'Lost': Richard Alpert, starring in a David Lean film
Ever since the season three episode when first we saw him, "Lost" fans have been wondering what the deal is with Richard Alpert. First, we found out that he was instrumental in helping the Others. Then, we learned that he was their conduit to someone named "Jacob." And, finally and most chillingly of all, we learned that the guy doesn't age, that he's been the same, smooth-faced, seemingly sinister fellow for as long as our characters have known him. Certainly Ben, who was probably closest to Richard at one time out of our main characters, had known him to look exactly the same to him when he was a child as he did when Ben was an adult. Every new fact we learned about Richard was a new question, a new thing we wanted answered sooner rather than later.
So to say that "Ab Aeterno" was the kind of episode "Lost" fans work themselves into a frothing anticipation for is a bit of an understatement. This was the episode that everyone was counting on to bring the answers (or whatever). This was the one that had to be so completely crazy that no other episode (except maybe the finale) could possibly hope to live up to it. This was the episode that was going to take all of our fan questions about just what's up with the whole season and send us giddily into the season's final episodes.
Well, "Ab Aeterno" was kind of none of those things. It was also awesome.
I'm going to be honest with you, readers. I watched this one twice. The first time I saw it, I knew I had enjoyed it, but I wasn't sure if I liked it on the level of some of the best episodes or if I just thought it was pretty good. I think that I was clinging to my idea that the episode was going to take us through the full sweep of Richard's life, showing us when he first came to the Island and how he first met Jacob and then taking us to his time with the Others, or in between his early days and the Others. There are more than 100 years of history to cover here, and I was hoping we'd get to see as much of that as could be crammed into an hour and six minutes (minus commercials).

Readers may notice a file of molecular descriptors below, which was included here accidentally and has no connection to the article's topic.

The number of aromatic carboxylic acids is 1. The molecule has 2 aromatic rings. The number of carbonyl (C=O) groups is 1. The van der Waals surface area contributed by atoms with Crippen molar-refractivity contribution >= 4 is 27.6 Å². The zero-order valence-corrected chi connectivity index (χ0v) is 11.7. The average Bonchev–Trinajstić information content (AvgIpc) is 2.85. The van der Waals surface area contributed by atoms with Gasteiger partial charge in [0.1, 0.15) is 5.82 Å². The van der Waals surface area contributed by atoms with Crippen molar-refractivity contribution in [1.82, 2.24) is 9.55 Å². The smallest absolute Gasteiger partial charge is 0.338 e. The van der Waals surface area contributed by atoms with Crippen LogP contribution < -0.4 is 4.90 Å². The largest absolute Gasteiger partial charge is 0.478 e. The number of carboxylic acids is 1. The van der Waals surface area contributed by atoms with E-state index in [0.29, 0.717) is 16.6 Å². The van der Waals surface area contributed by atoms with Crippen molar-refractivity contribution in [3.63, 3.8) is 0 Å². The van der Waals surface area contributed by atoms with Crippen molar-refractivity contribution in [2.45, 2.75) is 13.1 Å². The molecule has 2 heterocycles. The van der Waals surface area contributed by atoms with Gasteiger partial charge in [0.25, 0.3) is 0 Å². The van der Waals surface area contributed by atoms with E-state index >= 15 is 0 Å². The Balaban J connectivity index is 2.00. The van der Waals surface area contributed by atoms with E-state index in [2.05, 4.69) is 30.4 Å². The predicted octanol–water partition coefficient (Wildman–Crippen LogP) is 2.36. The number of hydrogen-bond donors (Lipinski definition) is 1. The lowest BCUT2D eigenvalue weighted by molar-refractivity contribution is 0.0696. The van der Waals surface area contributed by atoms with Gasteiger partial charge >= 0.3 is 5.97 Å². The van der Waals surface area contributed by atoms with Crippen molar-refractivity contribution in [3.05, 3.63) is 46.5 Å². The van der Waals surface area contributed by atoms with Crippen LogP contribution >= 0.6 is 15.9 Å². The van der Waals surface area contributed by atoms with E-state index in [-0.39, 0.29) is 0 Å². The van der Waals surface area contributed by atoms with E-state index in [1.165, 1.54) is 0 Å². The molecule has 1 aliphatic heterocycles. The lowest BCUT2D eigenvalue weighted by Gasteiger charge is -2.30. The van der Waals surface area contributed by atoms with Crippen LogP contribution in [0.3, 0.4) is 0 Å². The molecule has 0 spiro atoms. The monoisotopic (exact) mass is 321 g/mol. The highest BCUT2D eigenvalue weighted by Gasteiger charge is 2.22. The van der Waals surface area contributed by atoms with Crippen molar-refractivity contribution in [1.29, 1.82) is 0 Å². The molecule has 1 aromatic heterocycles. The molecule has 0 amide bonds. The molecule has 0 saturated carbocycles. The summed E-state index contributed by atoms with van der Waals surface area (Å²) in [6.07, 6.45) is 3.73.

Instead, we got a sweeping romantic epic set in the 1800s that took a hard left into something straight out of E.C. comics and then turned into some sort of spot the biblical symbol game. All of these things were good, and they definitely skewed toward the epic. But it was so far from my expectations that I wasn't sure what to make of it, beyond the fact that Nestor Carbonell proved that the series was genius to hire him as a day player back in its third season and then figure out a way to keep him around after his series "Cane" was canceled (in the fourth season of "Lost"). He gave a legitimately great performance, filling in every inch of the character's story with sheer pathos and tragedy. Even if the episode was nothing more than Carbonell struggling to get out of his chains in the hold of the Black Rock, it would have been better than most TV.
But on the second viewing, able to release myself from my expectations, I realized that this is yet another all-timer for the show, an episode that hearkens back to the days of season one in the best possible way: by filling in the backstory of a character we're intrigued by and like but don't yet really understand. "Ab Aeterno" has a fairly large pile of answers to big questions in the show's mythology, but what makes the episode work is that it's the story of a man who's ripped out of his life by a long series of circumstances and makes an ill-advised wish. I don't think it's an accident that both Jacob and the Man in Black have made fairly similar offers to the people in their circles (Jacob via Dogen), nor do I think it's an accident that Jacob describes the Island as a "cork." The cork is what you put in the top of the bottle when you want to keep the genie in, the genie that grants the wishes you think you want but only in the most horrifying way possible.
Let's just say here that introducing yet another doomed romance into the series' cosmos shouldn't work. You've got Desmond and Penny and Sun and Jin and the Sawyer-Kate-Jack triangle and Sayid and Nadia and Locke and Helen and ... well, the list could go on for whole paragraphs. So learning that Richard's motivated by losing his beloved wife Isabella felt like it might be piling on one relationship too many. But, somehow, Carbonell completely sold the sorrow Richard felt at the loss of Isabella, and by the arrival of the final scene where Hurley acted as an intermediary between Richard and Isabella's spirit, I was completely invested in the love of these two characters, even though I'd just met one of them a little over 45 minutes earlier.